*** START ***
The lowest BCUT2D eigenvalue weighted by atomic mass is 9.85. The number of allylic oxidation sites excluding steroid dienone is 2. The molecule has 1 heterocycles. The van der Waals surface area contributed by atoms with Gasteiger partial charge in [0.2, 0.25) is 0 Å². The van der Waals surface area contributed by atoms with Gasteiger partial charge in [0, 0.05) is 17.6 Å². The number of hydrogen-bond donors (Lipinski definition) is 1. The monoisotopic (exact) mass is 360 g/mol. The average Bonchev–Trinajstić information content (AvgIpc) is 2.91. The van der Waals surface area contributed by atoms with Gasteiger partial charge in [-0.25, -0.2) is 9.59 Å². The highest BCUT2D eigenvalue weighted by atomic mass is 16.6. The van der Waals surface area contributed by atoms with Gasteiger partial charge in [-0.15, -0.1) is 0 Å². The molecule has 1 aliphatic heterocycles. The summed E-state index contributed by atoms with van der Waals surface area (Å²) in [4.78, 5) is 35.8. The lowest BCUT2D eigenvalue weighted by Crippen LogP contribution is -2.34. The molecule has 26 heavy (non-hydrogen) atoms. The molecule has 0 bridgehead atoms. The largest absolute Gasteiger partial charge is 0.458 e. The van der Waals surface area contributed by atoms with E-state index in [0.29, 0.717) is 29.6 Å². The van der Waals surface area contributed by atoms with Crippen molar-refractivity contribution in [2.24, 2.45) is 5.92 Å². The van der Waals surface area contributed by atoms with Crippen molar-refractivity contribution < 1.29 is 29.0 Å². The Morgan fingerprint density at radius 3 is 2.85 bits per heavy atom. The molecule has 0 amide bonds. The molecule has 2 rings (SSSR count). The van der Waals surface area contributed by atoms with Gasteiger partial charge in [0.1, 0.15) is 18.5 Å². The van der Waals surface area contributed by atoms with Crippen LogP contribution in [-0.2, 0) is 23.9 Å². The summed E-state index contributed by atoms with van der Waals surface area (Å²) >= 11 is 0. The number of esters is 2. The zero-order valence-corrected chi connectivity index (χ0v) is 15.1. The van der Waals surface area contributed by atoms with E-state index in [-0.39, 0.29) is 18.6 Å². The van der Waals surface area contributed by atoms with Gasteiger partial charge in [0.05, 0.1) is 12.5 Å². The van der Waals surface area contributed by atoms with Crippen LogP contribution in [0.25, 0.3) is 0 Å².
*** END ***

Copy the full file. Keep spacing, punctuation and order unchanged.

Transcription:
The lowest BCUT2D eigenvalue weighted by atomic mass is 9.85. The number of allylic oxidation sites excluding steroid dienone is 2. The molecule has 1 heterocycles. The van der Waals surface area contributed by atoms with Gasteiger partial charge in [0.2, 0.25) is 0 Å². The van der Waals surface area contributed by atoms with Gasteiger partial charge in [0, 0.05) is 17.6 Å². The number of hydrogen-bond donors (Lipinski definition) is 1. The monoisotopic (exact) mass is 360 g/mol. The average Bonchev–Trinajstić information content (AvgIpc) is 2.91. The van der Waals surface area contributed by atoms with Gasteiger partial charge in [-0.25, -0.2) is 9.59 Å². The highest BCUT2D eigenvalue weighted by atomic mass is 16.6. The van der Waals surface area contributed by atoms with Gasteiger partial charge in [-0.15, -0.1) is 0 Å². The molecule has 1 aliphatic heterocycles. The summed E-state index contributed by atoms with van der Waals surface area (Å²) in [4.78, 5) is 35.8. The lowest BCUT2D eigenvalue weighted by Crippen LogP contribution is -2.34. The molecule has 26 heavy (non-hydrogen) atoms. The molecule has 0 bridgehead atoms. The largest absolute Gasteiger partial charge is 0.458 e. The van der Waals surface area contributed by atoms with E-state index in [0.29, 0.717) is 29.6 Å². The van der Waals surface area contributed by atoms with Crippen molar-refractivity contribution in [2.24, 2.45) is 5.92 Å². The van der Waals surface area contributed by atoms with Crippen molar-refractivity contribution < 1.29 is 29.0 Å². The Morgan fingerprint density at radius 3 is 2.85 bits per heavy atom. The molecule has 0 amide bonds. The molecule has 2 rings (SSSR count). The van der Waals surface area contributed by atoms with Gasteiger partial charge in [0.1, 0.15) is 18.5 Å². The van der Waals surface area contributed by atoms with Crippen LogP contribution in [-0.2, 0) is 23.9 Å². The summed E-state index contributed by atoms with van der Waals surface area (Å²) >= 11 is 0. The number of esters is 2. The zero-order valence-corrected chi connectivity index (χ0v) is 15.1. The van der Waals surface area contributed by atoms with E-state index in [-0.39, 0.29) is 18.6 Å². The van der Waals surface area contributed by atoms with Gasteiger partial charge in [0.05, 0.1) is 12.5 Å². The van der Waals surface area contributed by atoms with Crippen LogP contribution in [0.25, 0.3) is 0 Å².